Word Facts for May 14-20, 2011

Word origin for the weekend of May 14-15, 2011: Brooklyn-style pizza – New Yorkers know that a good piece of pizza can be easily folded over and eaten like a pocket sandwich, a process that usually involves a stream of grease running down one’s forearm, a very small price to pay indeed. Outside New York, this is called “Brooklyn-style pizza,” even though the earliest pizzerias were found not in Brooklyn but in Manhattan’s Little Italy section. Brooklyn, incidentally, takes its name from the town of Breukelen in Holland.

Word origin for May 16, 2011: ozone – First isolated in 1840 by Christian Friedrich Schönbein (1799-1868), a German chemist, “ozone” is a form of oxygen. Schönbein came up with the name from the Greek verb ozein, meaning “to stink,” because of the acrid smell associated with the gas. The Texas town of Ozona takes its name from nearby fields of natural gas that give off a similarly sharp smell.

Word origin for May 17, 2011: deadpan – In the argot of the theatre world, pan makes “face.” A “dead pan,” therefore, is a face that shows no emotion or expression, perfect for suggesting stoicism or (in comedy) incomprehension. Critics have coined the term “deadpan violence” to describe the emotionless killings that have characterized films by the likes of John Woo and Quentin Tarantino.

Word origin for May 18, 2011: chutney – In Hindi, chatna or chatni refers to a spicy, often hot condiment made of fruit / peppers / other ingredients that was traditionally used to mask the flavor of meat that was beginning to spoil. The British colonizers of India liked the concoction so much that they began to consume it at home as well as abroad, leading to the establishment of the Major Grey’s Chutney factory in Mumbai, at one time the world’s largest exporter.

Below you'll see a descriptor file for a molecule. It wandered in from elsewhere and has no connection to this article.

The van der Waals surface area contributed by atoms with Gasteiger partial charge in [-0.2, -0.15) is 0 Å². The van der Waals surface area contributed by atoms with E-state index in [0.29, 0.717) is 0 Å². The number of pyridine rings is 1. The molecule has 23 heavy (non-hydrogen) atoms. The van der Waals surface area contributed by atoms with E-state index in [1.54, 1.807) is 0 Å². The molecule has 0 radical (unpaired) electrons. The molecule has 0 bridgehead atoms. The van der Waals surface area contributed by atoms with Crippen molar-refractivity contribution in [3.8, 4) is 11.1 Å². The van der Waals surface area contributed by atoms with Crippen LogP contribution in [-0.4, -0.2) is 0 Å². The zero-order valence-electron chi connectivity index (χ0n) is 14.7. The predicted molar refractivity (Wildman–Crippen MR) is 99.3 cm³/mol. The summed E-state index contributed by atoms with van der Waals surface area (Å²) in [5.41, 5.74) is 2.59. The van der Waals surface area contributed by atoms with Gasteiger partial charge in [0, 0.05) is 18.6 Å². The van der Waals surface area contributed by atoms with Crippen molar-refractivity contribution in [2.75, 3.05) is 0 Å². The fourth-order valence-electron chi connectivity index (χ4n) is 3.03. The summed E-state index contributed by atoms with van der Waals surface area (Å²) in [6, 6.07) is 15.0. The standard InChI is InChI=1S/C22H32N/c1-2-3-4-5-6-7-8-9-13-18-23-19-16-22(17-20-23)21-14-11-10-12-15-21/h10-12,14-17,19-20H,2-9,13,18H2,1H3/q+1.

Word origin for May 19, 2011: Oregon – The origin of the name for the American state of “Oregon” is disputed. Some sources claim that it comes from the Algonquin word wauregan (“beautiful”), others that it comes from the Chinook jargon word for an oily smelt that was highly prized as a trade item and abundant in the waters of “Oregon.” Still others link it to the French pronunciation of the Carib Indian word hurucan, which gives us our “hurricane” and well describes the state’s often stormy coast.

Word origin for May 20, 2011: macedonia – In French cuisine, a macédoine (rendered in English in that form or as macedonia) is a mixed-fruit salad, sometimes served with cream or ice cream. The name is fanciful, borrowed from the former Greek and Yugoslav province in the Balkans, which is famously a mix of many ethnicities. Originally the French term was a metaphor for a mixed-up jumble, and then it was later applied to food.


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